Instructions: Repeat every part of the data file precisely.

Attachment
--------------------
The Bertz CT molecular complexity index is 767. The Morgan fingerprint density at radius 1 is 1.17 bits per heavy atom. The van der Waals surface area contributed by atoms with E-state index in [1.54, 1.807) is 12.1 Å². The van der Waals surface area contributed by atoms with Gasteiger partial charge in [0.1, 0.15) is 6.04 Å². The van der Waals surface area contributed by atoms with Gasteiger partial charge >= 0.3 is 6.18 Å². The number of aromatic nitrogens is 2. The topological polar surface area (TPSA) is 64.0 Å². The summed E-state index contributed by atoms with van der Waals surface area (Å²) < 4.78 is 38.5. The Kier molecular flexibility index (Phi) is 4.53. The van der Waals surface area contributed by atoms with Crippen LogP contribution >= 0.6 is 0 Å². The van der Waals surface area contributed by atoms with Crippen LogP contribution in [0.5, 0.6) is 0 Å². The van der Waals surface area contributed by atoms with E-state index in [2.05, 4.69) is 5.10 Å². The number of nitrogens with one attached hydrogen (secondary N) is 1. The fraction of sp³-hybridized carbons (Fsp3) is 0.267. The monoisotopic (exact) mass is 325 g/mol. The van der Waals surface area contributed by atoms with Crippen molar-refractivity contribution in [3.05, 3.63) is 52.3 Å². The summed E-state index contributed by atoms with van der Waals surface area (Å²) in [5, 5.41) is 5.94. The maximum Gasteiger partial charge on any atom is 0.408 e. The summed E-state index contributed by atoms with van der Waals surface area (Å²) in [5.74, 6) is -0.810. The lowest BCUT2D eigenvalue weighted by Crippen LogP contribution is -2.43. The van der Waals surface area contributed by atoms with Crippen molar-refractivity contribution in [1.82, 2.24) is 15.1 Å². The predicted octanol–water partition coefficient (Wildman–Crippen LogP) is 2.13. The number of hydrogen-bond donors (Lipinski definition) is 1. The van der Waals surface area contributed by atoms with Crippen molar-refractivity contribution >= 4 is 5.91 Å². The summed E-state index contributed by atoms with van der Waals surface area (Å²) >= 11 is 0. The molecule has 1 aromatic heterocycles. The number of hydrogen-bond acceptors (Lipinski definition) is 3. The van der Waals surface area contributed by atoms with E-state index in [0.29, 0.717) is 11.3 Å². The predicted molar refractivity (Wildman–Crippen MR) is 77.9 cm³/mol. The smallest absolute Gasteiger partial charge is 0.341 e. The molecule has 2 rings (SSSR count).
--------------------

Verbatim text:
The Bertz CT molecular complexity index is 767. The Morgan fingerprint density at radius 1 is 1.17 bits per heavy atom. The van der Waals surface area contributed by atoms with E-state index in [1.54, 1.807) is 12.1 Å². The van der Waals surface area contributed by atoms with Gasteiger partial charge in [0.1, 0.15) is 6.04 Å². The van der Waals surface area contributed by atoms with Gasteiger partial charge >= 0.3 is 6.18 Å². The number of aromatic nitrogens is 2. The topological polar surface area (TPSA) is 64.0 Å². The summed E-state index contributed by atoms with van der Waals surface area (Å²) < 4.78 is 38.5. The Kier molecular flexibility index (Phi) is 4.53. The van der Waals surface area contributed by atoms with Crippen LogP contribution >= 0.6 is 0 Å². The van der Waals surface area contributed by atoms with Crippen LogP contribution in [0.5, 0.6) is 0 Å². The van der Waals surface area contributed by atoms with E-state index in [2.05, 4.69) is 5.10 Å². The number of nitrogens with one attached hydrogen (secondary N) is 1. The fraction of sp³-hybridized carbons (Fsp3) is 0.267. The monoisotopic (exact) mass is 325 g/mol. The van der Waals surface area contributed by atoms with Crippen molar-refractivity contribution in [3.05, 3.63) is 52.3 Å². The summed E-state index contributed by atoms with van der Waals surface area (Å²) in [5, 5.41) is 5.94. The maximum Gasteiger partial charge on any atom is 0.408 e. The summed E-state index contributed by atoms with van der Waals surface area (Å²) in [5.74, 6) is -0.810. The lowest BCUT2D eigenvalue weighted by Crippen LogP contribution is -2.43. The van der Waals surface area contributed by atoms with Crippen molar-refractivity contribution in [1.82, 2.24) is 15.1 Å². The predicted octanol–water partition coefficient (Wildman–Crippen LogP) is 2.13. The number of hydrogen-bond donors (Lipinski definition) is 1. The van der Waals surface area contributed by atoms with Crippen molar-refractivity contribution >= 4 is 5.91 Å². The summed E-state index contributed by atoms with van der Waals surface area (Å²) >= 11 is 0. The molecule has 1 aromatic heterocycles. The number of hydrogen-bond acceptors (Lipinski definition) is 3. The van der Waals surface area contributed by atoms with E-state index in [0.29, 0.717) is 11.3 Å². The predicted molar refractivity (Wildman–Crippen MR) is 77.9 cm³/mol. The smallest absolute Gasteiger partial charge is 0.341 e. The molecule has 2 rings (SSSR count).